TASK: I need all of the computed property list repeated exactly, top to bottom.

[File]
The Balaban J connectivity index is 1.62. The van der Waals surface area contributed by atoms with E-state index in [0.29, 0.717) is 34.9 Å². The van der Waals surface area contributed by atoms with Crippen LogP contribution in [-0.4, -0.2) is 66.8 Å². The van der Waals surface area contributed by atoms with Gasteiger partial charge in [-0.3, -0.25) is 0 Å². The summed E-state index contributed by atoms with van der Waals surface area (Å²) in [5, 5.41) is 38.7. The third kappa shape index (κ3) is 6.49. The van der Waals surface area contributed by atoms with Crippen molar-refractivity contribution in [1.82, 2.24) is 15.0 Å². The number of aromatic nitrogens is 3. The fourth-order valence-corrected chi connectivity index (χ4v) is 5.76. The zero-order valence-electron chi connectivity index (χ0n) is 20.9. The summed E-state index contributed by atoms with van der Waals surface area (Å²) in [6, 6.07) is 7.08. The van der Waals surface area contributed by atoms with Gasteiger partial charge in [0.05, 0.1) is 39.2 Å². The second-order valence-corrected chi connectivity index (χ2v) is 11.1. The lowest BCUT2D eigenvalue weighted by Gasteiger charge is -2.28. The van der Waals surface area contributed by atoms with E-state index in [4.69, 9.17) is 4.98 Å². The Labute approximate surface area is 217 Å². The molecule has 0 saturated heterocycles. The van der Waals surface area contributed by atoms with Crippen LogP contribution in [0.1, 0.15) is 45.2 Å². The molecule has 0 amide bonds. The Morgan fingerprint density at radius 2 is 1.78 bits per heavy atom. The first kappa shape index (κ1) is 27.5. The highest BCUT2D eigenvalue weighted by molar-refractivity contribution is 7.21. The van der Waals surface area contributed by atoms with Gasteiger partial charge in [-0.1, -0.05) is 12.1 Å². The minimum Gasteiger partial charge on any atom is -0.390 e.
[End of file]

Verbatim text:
The Balaban J connectivity index is 1.62. The van der Waals surface area contributed by atoms with E-state index in [0.29, 0.717) is 34.9 Å². The van der Waals surface area contributed by atoms with Crippen LogP contribution in [-0.4, -0.2) is 66.8 Å². The van der Waals surface area contributed by atoms with Gasteiger partial charge in [-0.3, -0.25) is 0 Å². The summed E-state index contributed by atoms with van der Waals surface area (Å²) in [5, 5.41) is 38.7. The third kappa shape index (κ3) is 6.49. The van der Waals surface area contributed by atoms with Crippen molar-refractivity contribution in [1.82, 2.24) is 15.0 Å². The number of aromatic nitrogens is 3. The fourth-order valence-corrected chi connectivity index (χ4v) is 5.76. The zero-order valence-electron chi connectivity index (χ0n) is 20.9. The summed E-state index contributed by atoms with van der Waals surface area (Å²) in [6, 6.07) is 7.08. The van der Waals surface area contributed by atoms with Gasteiger partial charge in [0.05, 0.1) is 39.2 Å². The second-order valence-corrected chi connectivity index (χ2v) is 11.1. The lowest BCUT2D eigenvalue weighted by Gasteiger charge is -2.28. The van der Waals surface area contributed by atoms with E-state index in [4.69, 9.17) is 4.98 Å². The Labute approximate surface area is 217 Å². The molecule has 0 saturated heterocycles. The van der Waals surface area contributed by atoms with Crippen LogP contribution in [0.1, 0.15) is 45.2 Å². The molecule has 0 amide bonds. The Morgan fingerprint density at radius 2 is 1.78 bits per heavy atom. The first kappa shape index (κ1) is 27.5. The highest BCUT2D eigenvalue weighted by molar-refractivity contribution is 7.21. The van der Waals surface area contributed by atoms with Gasteiger partial charge in [-0.1, -0.05) is 12.1 Å². The minimum Gasteiger partial charge on any atom is -0.390 e.